Capitalmind
Capitalmind
Actionable insights on equities, fixed-income, macros and personal finance Start 14-Days Free Trial
Actionable investing insights Get Free Trial
Stocks

Invest in the Reliance Long Term Equity Fund?

Reliance Mutual Fund has opened a new fund offer for a fund called Reliance Long Term Equity Fund [Offer Document]

Type: Closed ended Equity fund (3 years) after which is converted to open ended.
Issue Opens: Nov 14, 2006
Issue Closes: Dec 11, 2006.
Entry Load: nil
Exit load: 2% to 4% (explained later)

This is a closed ended equity fund that will invest in small caps and midcaps, primarily and in derivatives as well. Debt is restricted to 20%.

Features:
1) No Entry load.
2) This being a closed end fund, can amortise initial issue expenses upto 6% and they intend to. This charge will be amortised over three years.
3) There’s a three year lock in, but if you do want to exit early, you can exit in the first five days after a calendar half-year (meaning Jan 1 to 5, or July 1 to 5) upto three years. An exit load or charge applies if you exit in the first 12 months (4%), 12 to 24 months (3%), 24-36 months (2%). Apart from that you will pay the amortised initial issue expense charge which can be another 2-4%!
4) As a zero load scheme, AMC can charge a further 1% as management fees (apart from the 1.25% it is allowed to charge)
5) The fund focusses on small cap (<250 cr market cap) and mid cap (<1500 cr. market cap) stocks.

My view: Don’t buy. Why?

a) The exit expenses can be upto 8% and this is quite high. If you want to exit this fund if it doesn’t perform, then you take a big loss.
b) There is a three year lock in but no ELSS tax savings. It’s not worth that expense.
c) Reliance has four other equity funds – Vision Fund, Growth Fund, Equity Opportunities fund, and Equity fund, apart from a Reliance Taxsaver fund. This fund is a small+midcap fund which is exactly like the Growth Fund, so there is nothing really special about this fund (other than the lock-in, which is a negative). If you like the AMC (it has done well), invest in Reliance Growth fund instead. For another fund that has the same investment objective (but no exit loads etc.) Sundaram Select Midcap is a good bet.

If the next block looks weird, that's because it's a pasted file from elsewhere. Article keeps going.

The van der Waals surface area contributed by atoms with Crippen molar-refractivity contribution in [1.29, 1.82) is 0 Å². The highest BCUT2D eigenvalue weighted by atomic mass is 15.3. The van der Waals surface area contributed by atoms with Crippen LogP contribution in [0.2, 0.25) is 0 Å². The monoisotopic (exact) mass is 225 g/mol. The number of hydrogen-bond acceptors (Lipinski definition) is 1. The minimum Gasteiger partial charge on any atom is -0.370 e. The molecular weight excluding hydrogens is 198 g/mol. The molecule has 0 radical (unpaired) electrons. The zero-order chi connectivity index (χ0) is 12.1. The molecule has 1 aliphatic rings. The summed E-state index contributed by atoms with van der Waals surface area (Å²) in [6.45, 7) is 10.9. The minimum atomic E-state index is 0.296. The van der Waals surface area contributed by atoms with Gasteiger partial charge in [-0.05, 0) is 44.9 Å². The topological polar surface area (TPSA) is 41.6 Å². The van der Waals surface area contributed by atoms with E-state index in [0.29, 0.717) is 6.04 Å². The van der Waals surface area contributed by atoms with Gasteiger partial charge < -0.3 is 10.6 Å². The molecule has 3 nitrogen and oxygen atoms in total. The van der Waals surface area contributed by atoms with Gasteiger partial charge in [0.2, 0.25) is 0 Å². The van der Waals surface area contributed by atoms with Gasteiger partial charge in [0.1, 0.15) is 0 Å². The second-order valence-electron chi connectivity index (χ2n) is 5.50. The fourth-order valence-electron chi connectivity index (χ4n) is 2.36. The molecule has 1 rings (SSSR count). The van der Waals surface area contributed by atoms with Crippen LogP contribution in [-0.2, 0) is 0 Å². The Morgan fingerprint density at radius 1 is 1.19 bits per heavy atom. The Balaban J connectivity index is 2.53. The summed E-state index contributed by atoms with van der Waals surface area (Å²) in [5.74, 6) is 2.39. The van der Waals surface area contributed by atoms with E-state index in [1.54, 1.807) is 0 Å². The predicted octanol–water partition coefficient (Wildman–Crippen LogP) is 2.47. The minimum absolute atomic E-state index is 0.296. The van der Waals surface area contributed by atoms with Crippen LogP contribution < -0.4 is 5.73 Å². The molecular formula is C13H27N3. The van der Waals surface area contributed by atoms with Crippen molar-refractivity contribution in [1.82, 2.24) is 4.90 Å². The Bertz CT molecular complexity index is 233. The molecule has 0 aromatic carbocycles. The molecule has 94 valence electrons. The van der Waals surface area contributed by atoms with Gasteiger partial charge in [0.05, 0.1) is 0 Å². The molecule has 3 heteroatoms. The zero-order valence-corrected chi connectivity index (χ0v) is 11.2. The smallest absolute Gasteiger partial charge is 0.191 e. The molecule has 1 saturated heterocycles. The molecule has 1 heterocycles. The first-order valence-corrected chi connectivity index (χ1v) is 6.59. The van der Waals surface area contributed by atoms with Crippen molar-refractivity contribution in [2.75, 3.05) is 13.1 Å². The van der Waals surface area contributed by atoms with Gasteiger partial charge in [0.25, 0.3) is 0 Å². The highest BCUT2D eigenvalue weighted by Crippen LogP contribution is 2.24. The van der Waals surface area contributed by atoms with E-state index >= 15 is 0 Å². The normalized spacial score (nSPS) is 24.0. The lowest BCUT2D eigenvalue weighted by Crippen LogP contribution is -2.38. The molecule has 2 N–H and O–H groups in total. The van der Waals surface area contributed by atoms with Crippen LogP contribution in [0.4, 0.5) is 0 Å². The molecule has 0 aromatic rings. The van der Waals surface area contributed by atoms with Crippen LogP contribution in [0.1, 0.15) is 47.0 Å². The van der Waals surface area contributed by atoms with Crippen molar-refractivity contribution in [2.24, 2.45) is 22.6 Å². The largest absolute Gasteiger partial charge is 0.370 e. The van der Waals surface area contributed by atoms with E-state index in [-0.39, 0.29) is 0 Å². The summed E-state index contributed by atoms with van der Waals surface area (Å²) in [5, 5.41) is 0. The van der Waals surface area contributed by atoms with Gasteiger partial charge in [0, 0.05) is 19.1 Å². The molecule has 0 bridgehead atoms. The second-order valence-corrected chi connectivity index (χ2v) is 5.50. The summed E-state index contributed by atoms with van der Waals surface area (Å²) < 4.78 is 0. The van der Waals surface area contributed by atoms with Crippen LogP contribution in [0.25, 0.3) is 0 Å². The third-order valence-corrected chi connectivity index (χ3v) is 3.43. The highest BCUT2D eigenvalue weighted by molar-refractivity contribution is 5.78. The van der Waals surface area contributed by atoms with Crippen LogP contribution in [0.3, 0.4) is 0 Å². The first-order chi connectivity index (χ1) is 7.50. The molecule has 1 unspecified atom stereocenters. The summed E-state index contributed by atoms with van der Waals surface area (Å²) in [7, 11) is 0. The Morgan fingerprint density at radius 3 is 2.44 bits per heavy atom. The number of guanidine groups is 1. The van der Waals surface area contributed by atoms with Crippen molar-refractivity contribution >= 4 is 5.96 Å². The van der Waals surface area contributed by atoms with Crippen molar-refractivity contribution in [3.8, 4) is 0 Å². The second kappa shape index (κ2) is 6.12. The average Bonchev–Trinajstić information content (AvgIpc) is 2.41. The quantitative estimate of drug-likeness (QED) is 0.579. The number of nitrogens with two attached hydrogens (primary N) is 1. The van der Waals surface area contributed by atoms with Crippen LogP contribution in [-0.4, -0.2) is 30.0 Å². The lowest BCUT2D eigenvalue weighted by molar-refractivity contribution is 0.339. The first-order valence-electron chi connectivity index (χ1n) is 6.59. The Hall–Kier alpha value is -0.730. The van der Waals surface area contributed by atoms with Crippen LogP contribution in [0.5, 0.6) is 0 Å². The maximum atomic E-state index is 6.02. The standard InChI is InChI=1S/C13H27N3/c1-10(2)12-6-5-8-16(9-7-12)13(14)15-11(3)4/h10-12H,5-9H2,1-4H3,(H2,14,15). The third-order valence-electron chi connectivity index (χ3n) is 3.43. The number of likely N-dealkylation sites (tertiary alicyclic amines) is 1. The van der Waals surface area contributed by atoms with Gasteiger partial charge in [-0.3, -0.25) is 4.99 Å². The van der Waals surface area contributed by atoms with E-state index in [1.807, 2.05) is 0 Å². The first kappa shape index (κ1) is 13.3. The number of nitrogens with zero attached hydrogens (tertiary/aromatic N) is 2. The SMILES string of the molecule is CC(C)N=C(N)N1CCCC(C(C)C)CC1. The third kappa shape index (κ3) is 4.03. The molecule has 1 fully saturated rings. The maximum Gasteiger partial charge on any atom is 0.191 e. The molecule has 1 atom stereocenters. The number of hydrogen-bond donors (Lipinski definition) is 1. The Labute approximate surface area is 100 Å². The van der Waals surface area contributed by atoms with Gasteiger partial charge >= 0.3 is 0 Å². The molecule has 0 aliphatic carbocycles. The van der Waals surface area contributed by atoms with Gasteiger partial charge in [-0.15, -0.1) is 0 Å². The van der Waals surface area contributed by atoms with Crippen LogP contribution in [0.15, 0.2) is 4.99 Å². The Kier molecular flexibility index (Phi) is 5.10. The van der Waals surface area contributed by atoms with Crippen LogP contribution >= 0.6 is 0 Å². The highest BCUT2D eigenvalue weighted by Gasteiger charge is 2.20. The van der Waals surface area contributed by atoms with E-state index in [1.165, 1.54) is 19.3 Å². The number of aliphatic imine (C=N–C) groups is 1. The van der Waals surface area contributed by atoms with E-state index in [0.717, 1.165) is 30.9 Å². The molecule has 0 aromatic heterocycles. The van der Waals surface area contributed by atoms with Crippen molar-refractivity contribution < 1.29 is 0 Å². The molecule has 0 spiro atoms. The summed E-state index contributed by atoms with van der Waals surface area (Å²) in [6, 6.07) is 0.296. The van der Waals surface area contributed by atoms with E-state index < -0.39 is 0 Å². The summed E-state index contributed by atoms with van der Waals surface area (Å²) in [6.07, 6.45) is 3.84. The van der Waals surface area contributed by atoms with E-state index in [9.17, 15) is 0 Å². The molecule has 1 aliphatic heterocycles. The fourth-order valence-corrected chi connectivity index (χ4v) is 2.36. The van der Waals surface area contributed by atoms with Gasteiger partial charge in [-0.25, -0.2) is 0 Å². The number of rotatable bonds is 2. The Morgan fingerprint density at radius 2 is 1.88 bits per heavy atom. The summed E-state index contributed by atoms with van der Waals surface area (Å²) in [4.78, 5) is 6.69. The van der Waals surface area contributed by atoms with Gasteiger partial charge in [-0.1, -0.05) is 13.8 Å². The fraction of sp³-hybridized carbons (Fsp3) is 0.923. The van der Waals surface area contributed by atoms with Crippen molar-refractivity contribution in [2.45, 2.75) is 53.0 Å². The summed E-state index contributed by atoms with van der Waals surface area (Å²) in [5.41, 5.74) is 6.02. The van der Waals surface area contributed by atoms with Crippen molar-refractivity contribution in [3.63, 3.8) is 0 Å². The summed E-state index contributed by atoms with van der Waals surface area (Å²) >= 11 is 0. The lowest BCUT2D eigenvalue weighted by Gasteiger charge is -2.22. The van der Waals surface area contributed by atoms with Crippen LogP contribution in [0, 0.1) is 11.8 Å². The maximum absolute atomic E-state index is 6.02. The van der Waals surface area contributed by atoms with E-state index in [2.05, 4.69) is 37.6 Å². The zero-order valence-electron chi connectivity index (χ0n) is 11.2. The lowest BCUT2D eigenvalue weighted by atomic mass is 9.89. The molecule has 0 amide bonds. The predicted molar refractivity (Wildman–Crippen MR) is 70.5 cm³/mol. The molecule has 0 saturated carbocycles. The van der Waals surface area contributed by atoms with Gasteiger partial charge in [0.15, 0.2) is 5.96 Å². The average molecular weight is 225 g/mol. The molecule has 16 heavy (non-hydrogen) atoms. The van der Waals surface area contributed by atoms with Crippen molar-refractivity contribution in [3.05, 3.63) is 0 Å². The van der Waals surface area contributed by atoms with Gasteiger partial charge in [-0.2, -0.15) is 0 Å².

d) The risk is extremely high – small and midcaps are inherently risky, and more likely to collapse. The risk is not a problem, but combined with a very high exit load, it hurts you much more if this fund’s primary investments fail and then you can’t even leave without paying a huge sum.

It’s important to invest long term so the three year lock in makes sense. Even more so perhaps for small and mid-caps, some of which will take time to blossom. But if there are other funds giving you the same advantages (Reliance Growth, Sundaram Select Midcap) without the high exit loads, why should you choose this fund?

Overall, my suggestion is to wait and watch. Give this fund the three years it needs, let it run through its amortised expenses etc. and if it has done well, you can enter when it moves to an open ended nature.

(Comments from Personalfn . and Moneycontrol)

  • Anonymous says:

    >Hi Deepak,

    Happened to reach your blog through google. Brilliant job !!

    There is yet another point regarding the NFO. Close ended funds have not been doing that well compared to the leading open-ended MFs. This despite there being much less redemption pressure.

    I see that most of the NFOs now are close-ended. My guess is that the AMCs are trying to cash-in on the exuberance of market reaching 14K. Usually these funds don’t get much attention once the NFO is over. Most of the fund management effort will go to open ended schemes.

    So my suggestion is to avoid close ended funds altogether at this point of time.

    ~ Sabeesh

  • Deepak Shenoy says:

    >Actually closed ended funds have probably lesser redemption pressure but there is a bigger problem: No Fresh investments.

    The phrase “Closed Ended” is misleading. It’s “Closed Entry” instead, meaning no fresh buys until the closed period is over.

    For open ended funds, redemptions are matched by other people buying. In closed ended funds, one correction is enough to kill returns.